STUDENT POWER!: ORGANIZING FOR SCHOOL REFORM
DISCUSSION GUIDE

On PBS (Check local listings)
A half hour special from In the Mix, the award winning weekly PBS series

School budget cuts, overcrowding, outdated policies…how can a young person get the education he or she needs in the face of these all too common obstacles? This program aims to empower teens by chronicling the struggles and accomplishments of several student-run organizations engaged in grassroots school reform activism. These inspiring teens demonstrate successful ways to organize, recruit, train youth leaders, and identify problems and solutions, as well as the positive impact on their own lives and plans for the future. This program was made possible by the Open Society Institute, Youth Initiatives.

How To Use This Program:
Independent research on previous In the Mix specials have shown that these programs engage the interest of teenagers, deliver information, catalyze discussion on critical issues, as well as promote analytical thinking and a greater sense of self-efficacy among teens. The aim is to encourage thought and allow teens to generate their own creative solutions.

In this guide, we have outlined specific questions based on the program's content, along with answers. These questions can be used to open up more analytical discussion about related concepts. Also included are in-class activities and longer-term projects. We suggest showing the entire program to the group and then running individual segments followed by discussion.

Did you know?

  • More than 3 of every 10 U.S. students drop out of high school; for blacks and Hispanics, that figure increases to almost 5 out of every 10. (The Heartland Institute, 2003)
  • In October 2000, some 3.8 million young adults, more than 10% of the 16- through 24-year-olds, were not enrolled in a high school program and had not completed high school. (National Council on Education Statistics, 2002)


In the Mix Awards include:

  • 2002, 2000 CINE Golden Eagle Awards for "Media Literacy: Get The News?",
    "9-11: Looking Back…Moving Forward", and "Financial Literacy: On the Money"
  • 2002, 2000, 1999 Young Adult Library Services Association's "Notable Videos List" for: "Ecstasy", "Live by the Gun, Die by the Gun", "School Violence: Answers From the Inside", and "9-11: Looking Back…Moving Forward"
  • 2001,1999 National Mental Health Association Media Award
  • 1999 The Academy of Television Arts & Sciences' Honor Roll
  • National Emmy for Community Service Programming

This guide to STUDENT POWER!: ORGANIZING FOR SCHOOL REFORM contains four major sections, which include questions, discussion topics, and activities. A list of resources on organizing for school reform is also included.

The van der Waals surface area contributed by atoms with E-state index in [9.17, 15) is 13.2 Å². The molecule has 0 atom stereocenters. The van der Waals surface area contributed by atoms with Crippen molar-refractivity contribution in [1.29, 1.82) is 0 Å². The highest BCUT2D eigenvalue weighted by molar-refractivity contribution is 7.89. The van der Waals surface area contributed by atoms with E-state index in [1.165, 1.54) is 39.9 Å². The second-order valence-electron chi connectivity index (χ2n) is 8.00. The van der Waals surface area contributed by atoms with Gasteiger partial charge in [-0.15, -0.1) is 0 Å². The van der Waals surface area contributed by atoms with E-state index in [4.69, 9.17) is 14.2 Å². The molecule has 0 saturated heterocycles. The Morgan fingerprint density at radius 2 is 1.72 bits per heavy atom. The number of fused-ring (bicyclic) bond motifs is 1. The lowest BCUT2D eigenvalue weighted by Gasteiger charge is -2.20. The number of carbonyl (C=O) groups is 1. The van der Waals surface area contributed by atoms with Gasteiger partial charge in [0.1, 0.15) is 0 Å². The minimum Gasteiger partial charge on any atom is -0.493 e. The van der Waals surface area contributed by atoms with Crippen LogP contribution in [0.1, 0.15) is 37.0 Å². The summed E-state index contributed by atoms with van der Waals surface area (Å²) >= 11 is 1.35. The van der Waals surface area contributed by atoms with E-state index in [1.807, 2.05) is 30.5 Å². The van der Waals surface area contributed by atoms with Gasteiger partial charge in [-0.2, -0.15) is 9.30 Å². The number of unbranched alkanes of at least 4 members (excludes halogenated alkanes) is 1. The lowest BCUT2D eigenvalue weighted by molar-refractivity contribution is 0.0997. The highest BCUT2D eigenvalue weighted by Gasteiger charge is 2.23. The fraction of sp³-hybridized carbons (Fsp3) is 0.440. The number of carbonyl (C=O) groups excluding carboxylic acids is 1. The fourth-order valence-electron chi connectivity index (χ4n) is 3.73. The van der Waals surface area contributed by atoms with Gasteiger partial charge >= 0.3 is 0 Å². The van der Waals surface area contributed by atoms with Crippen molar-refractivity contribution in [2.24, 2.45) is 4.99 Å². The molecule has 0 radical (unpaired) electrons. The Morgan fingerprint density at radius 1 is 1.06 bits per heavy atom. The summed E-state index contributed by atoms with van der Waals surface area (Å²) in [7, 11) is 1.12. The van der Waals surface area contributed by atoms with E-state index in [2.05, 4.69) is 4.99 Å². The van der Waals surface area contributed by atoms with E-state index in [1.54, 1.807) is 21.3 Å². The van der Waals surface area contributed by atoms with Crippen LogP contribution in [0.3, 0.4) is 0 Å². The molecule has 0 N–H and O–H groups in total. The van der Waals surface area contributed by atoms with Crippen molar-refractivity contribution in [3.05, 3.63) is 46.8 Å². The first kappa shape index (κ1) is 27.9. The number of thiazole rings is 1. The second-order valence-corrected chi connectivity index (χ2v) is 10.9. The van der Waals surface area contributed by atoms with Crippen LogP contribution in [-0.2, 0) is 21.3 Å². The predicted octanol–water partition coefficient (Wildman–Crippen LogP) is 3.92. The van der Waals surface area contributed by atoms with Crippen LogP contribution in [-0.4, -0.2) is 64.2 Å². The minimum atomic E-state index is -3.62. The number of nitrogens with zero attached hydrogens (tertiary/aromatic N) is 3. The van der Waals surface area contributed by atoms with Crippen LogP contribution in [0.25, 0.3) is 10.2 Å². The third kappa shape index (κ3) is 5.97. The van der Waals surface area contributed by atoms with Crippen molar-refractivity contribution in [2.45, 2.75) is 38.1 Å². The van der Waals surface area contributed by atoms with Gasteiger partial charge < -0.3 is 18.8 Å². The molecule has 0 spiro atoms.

SECTION ONE
YOUTH IN ACTION

In Providence, Rhode Island, the teens of Youth In Action demonstrate how they successfully run in-school health and anti-violence education programs for younger students, as well as cooperate with city government on school reform issues.

1. What are the three areas on which Youth In Action concentrates?
health-related issues such as sexually transmitted diseases and pregnancy; anti-violence such as bullying and conflict resolution; being politically active by lobbying, participating in speakouts and working with local government

2. Youth In Action members gain leadership experience by playing active roles in the organization. What are some of these roles?
they oversee the organization's activities and teams; facilitate meetings, hire staff; actively recruit other teens to join

Further Discussion:
Chase, 16, says that Youth In Action's mission is to make their community a better place by developing youth leadership. Do you think that youth leadership can make an impact on a school or community? Why? What are some examples of this that we see in our own school or community?

Related Activity:
Arrange for teens to present a peer education program on a single topic to a group of younger students. Topics might include: relationship/dating issues, safe sex, bullying, conflict resolution, etc. As a class, plan out the elements and schedule of the program, discussing how they can most effectively address the topic and engage younger peers in learning. Then, divide your class into groups, assigning each group a different section of the program (e.g. initial discussion, presenting information and facts, role-playing sketches, etc.). As a possible follow-up after the program is presented, have the younger students fill out a short survey evaluating the program, and then discuss the results with the peer educators.